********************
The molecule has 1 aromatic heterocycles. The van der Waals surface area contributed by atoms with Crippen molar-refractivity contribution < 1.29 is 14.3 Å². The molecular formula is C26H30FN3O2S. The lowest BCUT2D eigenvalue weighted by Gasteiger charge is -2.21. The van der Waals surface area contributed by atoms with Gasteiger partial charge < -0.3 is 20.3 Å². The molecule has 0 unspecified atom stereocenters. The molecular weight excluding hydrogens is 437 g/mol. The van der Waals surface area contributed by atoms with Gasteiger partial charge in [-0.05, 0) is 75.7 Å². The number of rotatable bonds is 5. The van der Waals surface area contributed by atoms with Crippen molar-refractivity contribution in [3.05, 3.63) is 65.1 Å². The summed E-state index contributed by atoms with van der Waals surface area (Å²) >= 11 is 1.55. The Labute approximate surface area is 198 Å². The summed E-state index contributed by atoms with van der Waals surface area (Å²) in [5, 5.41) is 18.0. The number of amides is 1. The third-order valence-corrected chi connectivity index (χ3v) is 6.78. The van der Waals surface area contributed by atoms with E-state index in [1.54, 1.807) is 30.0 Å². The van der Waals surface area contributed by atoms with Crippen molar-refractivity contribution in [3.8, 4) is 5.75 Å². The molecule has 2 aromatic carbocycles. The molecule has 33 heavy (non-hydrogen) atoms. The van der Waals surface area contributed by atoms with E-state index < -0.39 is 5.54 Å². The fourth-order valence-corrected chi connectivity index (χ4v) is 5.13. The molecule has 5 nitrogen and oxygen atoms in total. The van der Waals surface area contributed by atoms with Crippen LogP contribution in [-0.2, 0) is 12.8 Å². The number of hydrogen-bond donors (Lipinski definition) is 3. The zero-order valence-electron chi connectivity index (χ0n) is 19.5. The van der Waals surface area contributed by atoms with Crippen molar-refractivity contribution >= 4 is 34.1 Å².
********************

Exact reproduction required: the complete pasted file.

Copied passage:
The molecule has 1 aromatic heterocycles. The van der Waals surface area contributed by atoms with Crippen molar-refractivity contribution < 1.29 is 14.3 Å². The molecular formula is C26H30FN3O2S. The lowest BCUT2D eigenvalue weighted by Gasteiger charge is -2.21. The van der Waals surface area contributed by atoms with Gasteiger partial charge < -0.3 is 20.3 Å². The molecule has 0 unspecified atom stereocenters. The molecular weight excluding hydrogens is 437 g/mol. The van der Waals surface area contributed by atoms with Gasteiger partial charge in [-0.05, 0) is 75.7 Å². The number of rotatable bonds is 5. The van der Waals surface area contributed by atoms with Crippen molar-refractivity contribution in [3.05, 3.63) is 65.1 Å². The summed E-state index contributed by atoms with van der Waals surface area (Å²) >= 11 is 1.55. The Labute approximate surface area is 198 Å². The summed E-state index contributed by atoms with van der Waals surface area (Å²) in [5, 5.41) is 18.0. The number of amides is 1. The third-order valence-corrected chi connectivity index (χ3v) is 6.78. The van der Waals surface area contributed by atoms with E-state index in [1.54, 1.807) is 30.0 Å². The van der Waals surface area contributed by atoms with Crippen molar-refractivity contribution in [3.8, 4) is 5.75 Å². The molecule has 2 aromatic carbocycles. The molecule has 33 heavy (non-hydrogen) atoms. The van der Waals surface area contributed by atoms with E-state index < -0.39 is 5.54 Å². The fourth-order valence-corrected chi connectivity index (χ4v) is 5.13. The molecule has 5 nitrogen and oxygen atoms in total. The van der Waals surface area contributed by atoms with Crippen LogP contribution in [-0.2, 0) is 12.8 Å². The number of hydrogen-bond donors (Lipinski definition) is 3. The zero-order valence-electron chi connectivity index (χ0n) is 19.5. The van der Waals surface area contributed by atoms with Crippen molar-refractivity contribution >= 4 is 34.1 Å².